This personable first hand account of the American Civil War was written by William Tyler of the 9th Illinois Cavalry of the Union Army. It is an eye-witness narrative where the good nature of the author shines through the text and, as a consequence, as well as being a first rate source work of the horse soldiers in blue it is also a story full of humour, adventure and anecdote. The first part of the narrative deals with the business of war from the perspective of a trooper in the Union Cavalry, but Tyler’s role was soon to change due to his singular success in the carrying of an important dispatch. As often happens, especially in military life, having demonstrated some talent Tyler became the ‘expert on hand’ and was given further dispatches to carry through perilous, enemy occupied country on a regular basis. He gives the impression that he relished the independence of action and the adventures that came his way. Discharged after a wound, Tyler re-enlisted, not to return to his old unit but in the 95th Illinois Infantry because he wished to be close to his brother who had joined that regiment. In a battle near Guntown, Mississippi, against Forrest’s Confederates, Tyler was captured and sent to the notorious Andersonville prisoner of war jail. In the final part of his book he describes the appalling conditions and brutality suffered by the Union men in Andersonville which makes for revealing if harrowing reading.
Leonaur editions are newly typeset and are not facsimiles; each title is available in softcover and hardback with dustjacket.
As I said before the Johnnies brought in our mush in barrels. After it was distributed the prisoners would tip the barrels over and go in head first trying to get what was not scraped out. They fought like cats and dogs about who would get in first. All sense of manhood had left them. Starvation had made them little better than brutes. I had often tried to keep my mind off of anything to eat but it was impossible. I would dream at night that I was sitting up to a table loaded with good things, but would always wake up before I got them.<br>
About this time there was a band formed, probably the off-scourings of the city of New York. They called themselves the New York Bummers. They made up their minds to live, even if all the rest died of starvation. They were armed with clubs, and would take the mush away from the weaker ones. If the unfortunate ones were strong enough to resist they knocked them down at once; and even went so far as to kill several that refused to give up to them. We were unable to stand by and permit such outrages, for to a man who lost one ration there, it meant almost certain death. So the western prisoners pitched into these “New York Bummers” and had a regular free fight, the former coming out ahead.<br>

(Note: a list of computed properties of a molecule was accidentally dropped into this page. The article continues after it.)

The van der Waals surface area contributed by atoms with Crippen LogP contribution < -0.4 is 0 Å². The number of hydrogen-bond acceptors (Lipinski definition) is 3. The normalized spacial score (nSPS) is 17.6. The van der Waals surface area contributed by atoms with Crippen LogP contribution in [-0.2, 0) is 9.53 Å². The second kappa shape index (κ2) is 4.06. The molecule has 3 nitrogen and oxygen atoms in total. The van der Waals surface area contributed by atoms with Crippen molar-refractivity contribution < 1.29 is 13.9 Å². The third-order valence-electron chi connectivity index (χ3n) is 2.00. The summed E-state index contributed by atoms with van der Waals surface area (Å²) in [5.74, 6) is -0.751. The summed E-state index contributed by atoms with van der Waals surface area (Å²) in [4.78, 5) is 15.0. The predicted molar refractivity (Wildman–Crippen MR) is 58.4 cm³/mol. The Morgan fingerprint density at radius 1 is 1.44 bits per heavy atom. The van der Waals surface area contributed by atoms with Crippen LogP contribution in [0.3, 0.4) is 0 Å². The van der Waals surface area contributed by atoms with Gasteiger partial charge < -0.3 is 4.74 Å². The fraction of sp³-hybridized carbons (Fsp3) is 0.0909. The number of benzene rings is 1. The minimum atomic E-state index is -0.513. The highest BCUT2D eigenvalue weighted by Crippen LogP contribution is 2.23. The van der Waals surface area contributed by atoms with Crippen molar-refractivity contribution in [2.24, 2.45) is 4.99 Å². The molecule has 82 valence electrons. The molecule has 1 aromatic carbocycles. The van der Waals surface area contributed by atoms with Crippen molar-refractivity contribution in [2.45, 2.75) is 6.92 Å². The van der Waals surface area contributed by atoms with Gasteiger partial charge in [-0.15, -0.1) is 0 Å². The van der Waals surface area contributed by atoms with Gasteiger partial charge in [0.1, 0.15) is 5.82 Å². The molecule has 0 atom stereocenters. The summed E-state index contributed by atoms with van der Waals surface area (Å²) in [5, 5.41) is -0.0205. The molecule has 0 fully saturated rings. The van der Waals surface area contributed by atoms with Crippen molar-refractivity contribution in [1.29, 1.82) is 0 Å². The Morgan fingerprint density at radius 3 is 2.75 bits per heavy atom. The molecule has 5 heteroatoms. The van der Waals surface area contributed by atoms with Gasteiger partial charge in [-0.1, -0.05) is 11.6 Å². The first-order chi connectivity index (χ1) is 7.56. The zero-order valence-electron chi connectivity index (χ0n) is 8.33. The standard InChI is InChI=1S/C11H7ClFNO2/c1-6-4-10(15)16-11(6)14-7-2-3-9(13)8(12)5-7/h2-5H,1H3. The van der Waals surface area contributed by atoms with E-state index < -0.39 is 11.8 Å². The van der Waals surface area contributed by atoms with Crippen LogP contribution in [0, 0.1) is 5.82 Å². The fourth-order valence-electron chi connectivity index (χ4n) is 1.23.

We then took six of the leaders, and, holding a drumhead court-martial, sentenced them to be hanged. We first sent a report through to General Sherman, explaining the matter. He sent back word to string them up. The rebels furnished the necessary timber, we built a scaffold and hanged them. From that time on every man ate his own rations.<br>
There was one very large man, who was the only fat man in the pen, among the six who were to be hanged. When they were swung off the big man broke his rope, and then you should have seen him jump to his feet, strike out right and left with his fists, and lay out fifteen or twenty men, and finally fight his way through the crowd to the creek, but the poor fellow got mired in the mud, and was captured and brought back. He looked up and saw the five swinging to and fro, and said, “I will soon be with you.”<br>
Then they adjusted the rope around his neck and swung him off.<br>
Oh, how sad it makes me feel when I get to thinking of the poor fellows that had to die in that horrible slaughter pen. I speak that which I know and testify to that which I have seen and nothing more.<br>
I have seen men go to the privy and pick up beans after they had passed through a man, and eat them. I have seen men lying on the ground calling for mothers, sisters, and brothers. No one to soothe the aching brow or whisper words of comfort, but had to die alone in that dirt and filth.
Captain Wirz got it into his head that we had arms, and were going to make a break for liberty, and on the other hand we heard that the rebels intended to take some of us out to shoot, for the Yankees had been shooting the rebel prisoners, and the rebels were going to retaliate; so one day a rebel sergeant came in and commanded about one hundred of us to fall in to go for wood. You may depend we were not long in doing so, for if there was a happy time at Andersonville it was when we were let out to get wood.<br>
Why, dear readers, I cannot describe to you the happiness which I felt to get out of that prison pen for just one hour. We formed a line and marched out. After they had marched us about half a mile from the pen they formed us in a line, with one Reb in front of each Yank, then old Wirz gave the command to ready, aim. You may be sure my heart came up into my mouth, and for a fact I thought the rebels were going to retaliate; but instead of shooting they searched us, to see if we had any arms concealed. Finding nothing of the kind, they put us back into the prison.<br>
The next day the same sergeant came in and inquired for men by the names of Root and Tyler. Tyler being my name I knew it was me he was after, but having the retaliation in my head you may be sure I kept still; but one of our own men pointed me out. The Johnnie came up to me and said, “You are wanted outside;” and looking around he found Root, and told us both to follow him. Our comrades, supposing we were to be shot, escorted us to the gate and bade us goodbye for the last time, as they thought.<br>